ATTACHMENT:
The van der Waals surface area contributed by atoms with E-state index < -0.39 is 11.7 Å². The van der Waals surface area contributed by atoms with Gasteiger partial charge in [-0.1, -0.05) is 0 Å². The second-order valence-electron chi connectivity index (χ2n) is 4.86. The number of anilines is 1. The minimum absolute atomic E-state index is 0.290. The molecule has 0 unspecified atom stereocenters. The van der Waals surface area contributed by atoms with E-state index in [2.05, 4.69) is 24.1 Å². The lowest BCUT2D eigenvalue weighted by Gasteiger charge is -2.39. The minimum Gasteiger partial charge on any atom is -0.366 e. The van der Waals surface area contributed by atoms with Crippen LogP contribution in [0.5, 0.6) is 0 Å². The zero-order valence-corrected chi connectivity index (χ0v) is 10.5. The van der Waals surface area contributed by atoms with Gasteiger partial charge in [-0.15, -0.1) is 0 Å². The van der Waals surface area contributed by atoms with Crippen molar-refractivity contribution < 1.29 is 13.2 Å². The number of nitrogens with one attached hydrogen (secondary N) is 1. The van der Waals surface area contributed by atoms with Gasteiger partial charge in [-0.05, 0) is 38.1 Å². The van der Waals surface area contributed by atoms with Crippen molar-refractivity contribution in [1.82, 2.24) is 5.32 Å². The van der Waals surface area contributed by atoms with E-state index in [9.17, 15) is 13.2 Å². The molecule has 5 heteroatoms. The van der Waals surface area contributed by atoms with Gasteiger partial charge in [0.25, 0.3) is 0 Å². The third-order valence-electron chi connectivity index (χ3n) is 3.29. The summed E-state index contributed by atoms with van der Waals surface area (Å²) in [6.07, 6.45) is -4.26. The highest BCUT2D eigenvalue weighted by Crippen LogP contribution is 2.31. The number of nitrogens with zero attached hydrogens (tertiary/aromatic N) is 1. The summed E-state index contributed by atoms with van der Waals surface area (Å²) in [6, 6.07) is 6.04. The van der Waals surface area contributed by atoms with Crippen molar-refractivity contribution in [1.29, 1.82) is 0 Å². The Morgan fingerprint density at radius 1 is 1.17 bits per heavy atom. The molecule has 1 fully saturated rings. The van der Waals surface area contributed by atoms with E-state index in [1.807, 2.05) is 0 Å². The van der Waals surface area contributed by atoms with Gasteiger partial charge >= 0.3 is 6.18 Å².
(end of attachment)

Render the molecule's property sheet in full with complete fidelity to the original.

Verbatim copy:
The van der Waals surface area contributed by atoms with E-state index < -0.39 is 11.7 Å². The van der Waals surface area contributed by atoms with Gasteiger partial charge in [-0.1, -0.05) is 0 Å². The second-order valence-electron chi connectivity index (χ2n) is 4.86. The number of anilines is 1. The minimum absolute atomic E-state index is 0.290. The molecule has 0 unspecified atom stereocenters. The van der Waals surface area contributed by atoms with E-state index in [2.05, 4.69) is 24.1 Å². The lowest BCUT2D eigenvalue weighted by Gasteiger charge is -2.39. The minimum Gasteiger partial charge on any atom is -0.366 e. The van der Waals surface area contributed by atoms with Crippen LogP contribution in [0.5, 0.6) is 0 Å². The zero-order valence-corrected chi connectivity index (χ0v) is 10.5. The van der Waals surface area contributed by atoms with Gasteiger partial charge in [-0.15, -0.1) is 0 Å². The van der Waals surface area contributed by atoms with Crippen molar-refractivity contribution < 1.29 is 13.2 Å². The number of nitrogens with one attached hydrogen (secondary N) is 1. The van der Waals surface area contributed by atoms with Gasteiger partial charge in [-0.05, 0) is 38.1 Å². The van der Waals surface area contributed by atoms with Crippen molar-refractivity contribution in [1.82, 2.24) is 5.32 Å². The van der Waals surface area contributed by atoms with E-state index in [9.17, 15) is 13.2 Å². The molecule has 5 heteroatoms. The van der Waals surface area contributed by atoms with Gasteiger partial charge in [0.25, 0.3) is 0 Å². The third-order valence-electron chi connectivity index (χ3n) is 3.29. The summed E-state index contributed by atoms with van der Waals surface area (Å²) in [6.07, 6.45) is -4.26. The highest BCUT2D eigenvalue weighted by Crippen LogP contribution is 2.31. The number of nitrogens with zero attached hydrogens (tertiary/aromatic N) is 1. The summed E-state index contributed by atoms with van der Waals surface area (Å²) in [6, 6.07) is 6.04. The van der Waals surface area contributed by atoms with Crippen molar-refractivity contribution in [1.29, 1.82) is 0 Å². The Morgan fingerprint density at radius 1 is 1.17 bits per heavy atom. The molecule has 1 fully saturated rings. The van der Waals surface area contributed by atoms with E-state index in [1.807, 2.05) is 0 Å². The van der Waals surface area contributed by atoms with Gasteiger partial charge >= 0.3 is 6.18 Å².